Seems the guys on the older, mid 80s IP dragged, right into the mangroves. Worse yet, before they had even had coffee...gotta hate that. We'd had a small front come through about 7:30, the wind shifted, and his anchor tripped. I'll come back to that in a minute.
So I rowed over to see if I could help. Turns out that not only had the anchor tripped, but when he fired up his engine to motor clear, the shaft key on the transmission coupling came loose. So he had no way to drive the boat out of the situation.
This is what is known as the Domino Theory of Boating Crises. First one thing goes wrong. Then something else goes wrong to complicate it. They you drag into your friend's boat, break a $200 solar panel, and then drag into the mangroves.
In the pouring rain...with no bimini. Hungover from St. Patrick's the night before. I'd have laughed, but the karma gods would have been all over me. I don't take those kinds of chances...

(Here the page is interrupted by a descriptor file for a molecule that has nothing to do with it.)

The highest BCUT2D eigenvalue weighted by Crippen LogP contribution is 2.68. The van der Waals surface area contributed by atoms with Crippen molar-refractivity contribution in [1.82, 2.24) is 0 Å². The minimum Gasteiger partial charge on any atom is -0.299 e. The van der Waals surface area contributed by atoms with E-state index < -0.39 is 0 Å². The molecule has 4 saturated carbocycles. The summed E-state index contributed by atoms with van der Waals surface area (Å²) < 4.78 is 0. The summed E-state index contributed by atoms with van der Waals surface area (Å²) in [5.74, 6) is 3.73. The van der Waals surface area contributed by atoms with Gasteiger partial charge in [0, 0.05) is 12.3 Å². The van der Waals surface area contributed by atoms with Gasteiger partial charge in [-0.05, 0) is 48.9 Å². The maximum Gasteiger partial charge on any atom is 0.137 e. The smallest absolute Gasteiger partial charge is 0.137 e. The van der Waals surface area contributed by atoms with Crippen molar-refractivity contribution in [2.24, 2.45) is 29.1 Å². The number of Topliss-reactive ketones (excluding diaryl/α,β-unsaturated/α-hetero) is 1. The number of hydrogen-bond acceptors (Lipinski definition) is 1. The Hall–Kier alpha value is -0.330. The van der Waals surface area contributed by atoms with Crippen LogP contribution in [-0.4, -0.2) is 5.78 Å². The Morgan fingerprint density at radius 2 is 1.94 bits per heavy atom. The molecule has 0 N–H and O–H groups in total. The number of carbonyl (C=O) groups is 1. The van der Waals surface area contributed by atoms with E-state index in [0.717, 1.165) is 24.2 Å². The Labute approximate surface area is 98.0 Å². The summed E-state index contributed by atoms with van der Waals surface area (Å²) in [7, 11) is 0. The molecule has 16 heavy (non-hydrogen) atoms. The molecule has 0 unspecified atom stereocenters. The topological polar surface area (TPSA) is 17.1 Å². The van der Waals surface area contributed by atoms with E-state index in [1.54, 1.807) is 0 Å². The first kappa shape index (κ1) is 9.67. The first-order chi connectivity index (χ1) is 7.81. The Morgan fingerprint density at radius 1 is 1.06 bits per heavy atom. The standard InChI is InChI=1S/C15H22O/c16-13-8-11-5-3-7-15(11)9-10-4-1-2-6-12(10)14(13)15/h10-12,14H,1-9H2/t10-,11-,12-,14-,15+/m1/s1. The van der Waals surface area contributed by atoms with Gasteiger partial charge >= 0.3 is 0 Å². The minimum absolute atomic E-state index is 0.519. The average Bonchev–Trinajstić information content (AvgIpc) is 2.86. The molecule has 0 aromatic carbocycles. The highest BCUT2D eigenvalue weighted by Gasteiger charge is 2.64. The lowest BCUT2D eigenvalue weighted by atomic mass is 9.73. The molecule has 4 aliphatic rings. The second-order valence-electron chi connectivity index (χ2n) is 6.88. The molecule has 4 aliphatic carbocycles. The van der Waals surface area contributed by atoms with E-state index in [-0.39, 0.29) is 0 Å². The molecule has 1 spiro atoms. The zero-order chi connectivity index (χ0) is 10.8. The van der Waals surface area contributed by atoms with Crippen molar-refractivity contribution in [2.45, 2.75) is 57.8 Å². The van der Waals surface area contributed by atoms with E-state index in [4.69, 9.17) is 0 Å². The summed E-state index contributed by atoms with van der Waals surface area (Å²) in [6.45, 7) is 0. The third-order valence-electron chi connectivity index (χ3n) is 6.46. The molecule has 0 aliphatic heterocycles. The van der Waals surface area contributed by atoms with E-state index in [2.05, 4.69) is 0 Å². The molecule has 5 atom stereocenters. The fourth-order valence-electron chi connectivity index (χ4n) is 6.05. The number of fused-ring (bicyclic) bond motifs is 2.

But what can we learn from this?
After their friend towed them with his dinghy to the seawall and they tied up, we took a look at the situation. First question - why did they drag? I'd watched them anchor when they arrived, they did a proper job of it, adequate scope, backed down, etc.
|Checking the top of the mast - sheaves,|
any wear on the halyard and so on.
Then, the shaft key....turns out that the transmission coupling was not adequately tightened down on the propellor shaft. It was so loose, the shaft could move both forward and back, and spin, inside the coupling. (I can just hear the mechanical types reading this cringing now....)...and so, the shaft key fell out.
For those not mechanically inclined, this situation is a very bad thing for a variety of reasons, not the least of which is that the shaft could fall out of the boat, leaving a hole in the water....
It's simple maintenance - you check these things, and many others, as a matter of habit. It's the only way to avoid getting hit with the Domino Theory and keeping Murphy out of your boat - uh, other than Murph, the cat. He's ok.
There were a lot of interesting responses to our last post on anchors, most of them on the Facebook pages that share this blog - I'll include some of the better ones in the next blog post.